After all, if permission can be given for a black lives matter protest – an important issue, no doubt – then it seems inconsistent that religious gatherings are still forbidden. The favouritism is so obvious that it makes one laugh in misery. The protests last June took place all over the country, where the numbers attending in Edinburgh soared well into the thousands – social distancing clearly not being universally enforced. Yet religious gatherings of twenty cannot even take place outside. The scenario as of today is also not drastically different from last June, where the number of people in hospital due to COVID-19 was, like this week, just over 1,000.

What is actually happening, of course, is that the SNP are quietly bringing forward their confessional religion: secularism. The public liturgy of the secular church cannot be inhibited when it matters; but the public liturgy of Christians during Lent means little or nothing. While the church of secularism reigns, Christianity is merely tolerated – but quietly despised.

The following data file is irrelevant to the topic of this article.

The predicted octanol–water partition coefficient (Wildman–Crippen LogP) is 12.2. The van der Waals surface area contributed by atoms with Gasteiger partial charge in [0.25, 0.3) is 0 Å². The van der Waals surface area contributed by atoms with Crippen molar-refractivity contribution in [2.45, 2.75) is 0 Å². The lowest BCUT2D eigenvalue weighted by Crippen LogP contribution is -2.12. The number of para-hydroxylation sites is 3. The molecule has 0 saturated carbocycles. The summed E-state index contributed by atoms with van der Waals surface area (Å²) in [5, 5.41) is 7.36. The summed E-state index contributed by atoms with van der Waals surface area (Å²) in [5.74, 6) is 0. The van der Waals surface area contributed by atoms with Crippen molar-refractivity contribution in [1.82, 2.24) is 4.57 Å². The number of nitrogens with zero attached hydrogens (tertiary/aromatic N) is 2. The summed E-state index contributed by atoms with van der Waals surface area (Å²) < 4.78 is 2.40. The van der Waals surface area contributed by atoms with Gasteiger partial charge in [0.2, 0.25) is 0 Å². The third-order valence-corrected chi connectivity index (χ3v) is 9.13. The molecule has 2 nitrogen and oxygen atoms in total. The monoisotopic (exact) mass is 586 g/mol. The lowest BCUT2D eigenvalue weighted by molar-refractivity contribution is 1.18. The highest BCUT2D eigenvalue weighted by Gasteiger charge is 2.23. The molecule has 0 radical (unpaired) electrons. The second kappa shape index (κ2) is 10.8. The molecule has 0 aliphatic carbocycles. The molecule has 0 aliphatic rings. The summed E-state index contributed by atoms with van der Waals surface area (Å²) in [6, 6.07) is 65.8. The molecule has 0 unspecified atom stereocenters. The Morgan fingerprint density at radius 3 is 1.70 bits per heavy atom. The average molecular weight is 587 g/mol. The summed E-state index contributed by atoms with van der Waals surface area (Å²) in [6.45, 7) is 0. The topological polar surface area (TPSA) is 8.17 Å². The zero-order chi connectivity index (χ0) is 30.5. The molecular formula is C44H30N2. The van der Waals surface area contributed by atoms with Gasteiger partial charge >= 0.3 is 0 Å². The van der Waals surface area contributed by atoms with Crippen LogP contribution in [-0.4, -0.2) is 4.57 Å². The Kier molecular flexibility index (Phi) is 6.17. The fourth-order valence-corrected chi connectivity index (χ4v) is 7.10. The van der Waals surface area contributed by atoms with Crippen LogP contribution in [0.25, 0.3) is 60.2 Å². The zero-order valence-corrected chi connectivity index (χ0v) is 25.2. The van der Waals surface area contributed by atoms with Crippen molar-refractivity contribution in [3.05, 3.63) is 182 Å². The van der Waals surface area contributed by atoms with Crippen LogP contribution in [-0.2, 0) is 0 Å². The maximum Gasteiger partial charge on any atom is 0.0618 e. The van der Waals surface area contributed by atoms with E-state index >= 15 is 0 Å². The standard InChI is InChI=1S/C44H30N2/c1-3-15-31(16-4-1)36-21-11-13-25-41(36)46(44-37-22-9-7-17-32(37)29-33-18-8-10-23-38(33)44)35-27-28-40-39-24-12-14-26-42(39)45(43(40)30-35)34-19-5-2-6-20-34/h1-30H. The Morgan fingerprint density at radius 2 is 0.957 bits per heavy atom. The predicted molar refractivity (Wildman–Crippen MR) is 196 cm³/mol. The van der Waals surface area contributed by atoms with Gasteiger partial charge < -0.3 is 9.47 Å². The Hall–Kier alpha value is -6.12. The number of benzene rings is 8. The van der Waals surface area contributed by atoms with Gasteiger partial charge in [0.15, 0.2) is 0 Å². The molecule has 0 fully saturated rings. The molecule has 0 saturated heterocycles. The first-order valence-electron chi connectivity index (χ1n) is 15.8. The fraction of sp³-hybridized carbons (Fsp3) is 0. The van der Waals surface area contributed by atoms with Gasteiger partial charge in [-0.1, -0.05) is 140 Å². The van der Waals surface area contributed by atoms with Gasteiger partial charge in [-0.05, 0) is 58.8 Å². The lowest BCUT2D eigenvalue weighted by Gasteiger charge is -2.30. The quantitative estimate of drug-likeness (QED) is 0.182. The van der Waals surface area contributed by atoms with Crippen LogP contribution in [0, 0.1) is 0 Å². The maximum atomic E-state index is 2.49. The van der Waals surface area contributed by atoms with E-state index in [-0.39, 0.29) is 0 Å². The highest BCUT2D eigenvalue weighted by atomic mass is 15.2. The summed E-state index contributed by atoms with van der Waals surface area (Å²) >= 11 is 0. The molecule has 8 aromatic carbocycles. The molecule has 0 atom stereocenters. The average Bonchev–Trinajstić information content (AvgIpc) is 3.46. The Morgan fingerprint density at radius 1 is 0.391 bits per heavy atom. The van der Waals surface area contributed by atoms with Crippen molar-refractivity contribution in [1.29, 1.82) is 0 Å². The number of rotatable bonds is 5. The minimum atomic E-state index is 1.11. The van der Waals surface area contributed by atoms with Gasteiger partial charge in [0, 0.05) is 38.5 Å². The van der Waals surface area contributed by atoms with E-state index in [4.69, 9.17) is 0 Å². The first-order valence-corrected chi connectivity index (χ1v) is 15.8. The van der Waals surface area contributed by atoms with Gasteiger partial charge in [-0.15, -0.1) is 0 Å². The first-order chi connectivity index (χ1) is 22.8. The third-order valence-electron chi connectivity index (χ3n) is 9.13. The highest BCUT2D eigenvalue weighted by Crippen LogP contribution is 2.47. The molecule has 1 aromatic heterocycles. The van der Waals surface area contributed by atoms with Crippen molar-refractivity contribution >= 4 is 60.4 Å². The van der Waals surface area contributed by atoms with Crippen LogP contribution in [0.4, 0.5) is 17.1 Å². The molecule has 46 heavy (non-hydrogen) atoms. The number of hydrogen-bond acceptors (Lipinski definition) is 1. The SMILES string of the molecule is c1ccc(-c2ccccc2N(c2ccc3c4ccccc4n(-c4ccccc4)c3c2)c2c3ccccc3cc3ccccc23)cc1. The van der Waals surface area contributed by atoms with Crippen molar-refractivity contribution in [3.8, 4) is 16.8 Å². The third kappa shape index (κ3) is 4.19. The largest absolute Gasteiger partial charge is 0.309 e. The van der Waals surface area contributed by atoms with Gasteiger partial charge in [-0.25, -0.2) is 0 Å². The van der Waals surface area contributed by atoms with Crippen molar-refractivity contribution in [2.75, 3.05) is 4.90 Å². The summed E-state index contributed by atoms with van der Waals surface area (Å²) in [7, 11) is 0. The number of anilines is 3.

Indeed, the question is essentially liturgical. The Christian liturgy is integral to the Christian life – or better yet, the Christian liturgy is essential for salvation. Thankfully, the history of the Church is an encouraging testament to our resilience for the Divine Liturgy – a resilience which neither Nero nor Napoleon succeeded in destroying.

Christianity is an incarnational religion. The word became flesh. God became Man at a place and a time, entering into space and time so that man might know the perfection of God. The Sacraments are not something which can be transferred digitally, nor listened to while washing the dishes. They are a physical participation in that loving, transforming, life-changing reality - a participation for which men like John Ogilvie gave their lives.

Due to that love for the Incarnation, we see umpteen complaints from religious leaders, two legal challenges, and a cacophony of petitions to MSPs to have the measures reconsidered. Yet, despite the obvious breach of human rights and the rule of law, the Scottish Ministers forge on regardless.

Why do these legal challenges matter? Well, as Cardinal Manning famously said, all human conflict is ultimately theological. The conflict here is not between COVID-19 measures and public gatherings; it is essentially a theological conflict between Church and State. And this is just the first public stushie of many.